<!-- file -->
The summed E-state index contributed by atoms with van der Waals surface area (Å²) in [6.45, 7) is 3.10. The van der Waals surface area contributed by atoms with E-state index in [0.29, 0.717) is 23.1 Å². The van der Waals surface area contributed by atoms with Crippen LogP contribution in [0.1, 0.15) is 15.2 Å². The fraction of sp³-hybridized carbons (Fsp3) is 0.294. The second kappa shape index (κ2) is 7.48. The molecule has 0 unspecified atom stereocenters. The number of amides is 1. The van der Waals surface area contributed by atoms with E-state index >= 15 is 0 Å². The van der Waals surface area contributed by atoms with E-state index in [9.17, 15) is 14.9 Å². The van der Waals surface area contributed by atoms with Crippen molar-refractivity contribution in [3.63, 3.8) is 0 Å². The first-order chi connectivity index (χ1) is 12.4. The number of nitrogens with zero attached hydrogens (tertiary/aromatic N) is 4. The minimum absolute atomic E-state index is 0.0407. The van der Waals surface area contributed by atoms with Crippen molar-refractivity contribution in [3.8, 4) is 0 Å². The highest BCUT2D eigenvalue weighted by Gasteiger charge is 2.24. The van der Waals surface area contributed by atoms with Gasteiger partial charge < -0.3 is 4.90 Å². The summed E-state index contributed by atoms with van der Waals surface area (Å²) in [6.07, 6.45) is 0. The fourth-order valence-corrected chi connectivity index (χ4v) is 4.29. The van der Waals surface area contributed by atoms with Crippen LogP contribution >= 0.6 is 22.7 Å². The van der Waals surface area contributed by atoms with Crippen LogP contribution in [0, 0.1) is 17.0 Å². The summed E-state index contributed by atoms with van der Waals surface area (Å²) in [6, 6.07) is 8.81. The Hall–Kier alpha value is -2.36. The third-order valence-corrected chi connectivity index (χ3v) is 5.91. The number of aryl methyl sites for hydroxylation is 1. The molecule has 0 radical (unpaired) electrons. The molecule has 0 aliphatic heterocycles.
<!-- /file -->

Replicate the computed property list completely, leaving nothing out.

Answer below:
The summed E-state index contributed by atoms with van der Waals surface area (Å²) in [6.45, 7) is 3.10. The van der Waals surface area contributed by atoms with E-state index in [0.29, 0.717) is 23.1 Å². The van der Waals surface area contributed by atoms with Crippen LogP contribution in [0.1, 0.15) is 15.2 Å². The fraction of sp³-hybridized carbons (Fsp3) is 0.294. The second kappa shape index (κ2) is 7.48. The molecule has 0 unspecified atom stereocenters. The number of amides is 1. The van der Waals surface area contributed by atoms with E-state index >= 15 is 0 Å². The van der Waals surface area contributed by atoms with E-state index in [9.17, 15) is 14.9 Å². The van der Waals surface area contributed by atoms with Crippen molar-refractivity contribution in [3.63, 3.8) is 0 Å². The first-order chi connectivity index (χ1) is 12.4. The number of nitrogens with zero attached hydrogens (tertiary/aromatic N) is 4. The minimum absolute atomic E-state index is 0.0407. The van der Waals surface area contributed by atoms with Crippen molar-refractivity contribution in [3.8, 4) is 0 Å². The highest BCUT2D eigenvalue weighted by Gasteiger charge is 2.24. The van der Waals surface area contributed by atoms with Gasteiger partial charge < -0.3 is 4.90 Å². The summed E-state index contributed by atoms with van der Waals surface area (Å²) in [6.07, 6.45) is 0. The fourth-order valence-corrected chi connectivity index (χ4v) is 4.29. The van der Waals surface area contributed by atoms with Crippen LogP contribution >= 0.6 is 22.7 Å². The van der Waals surface area contributed by atoms with Crippen LogP contribution in [0, 0.1) is 17.0 Å². The summed E-state index contributed by atoms with van der Waals surface area (Å²) in [6, 6.07) is 8.81. The Hall–Kier alpha value is -2.36. The third-order valence-corrected chi connectivity index (χ3v) is 5.91. The number of aryl methyl sites for hydroxylation is 1. The molecule has 0 radical (unpaired) electrons. The molecule has 0 aliphatic heterocycles.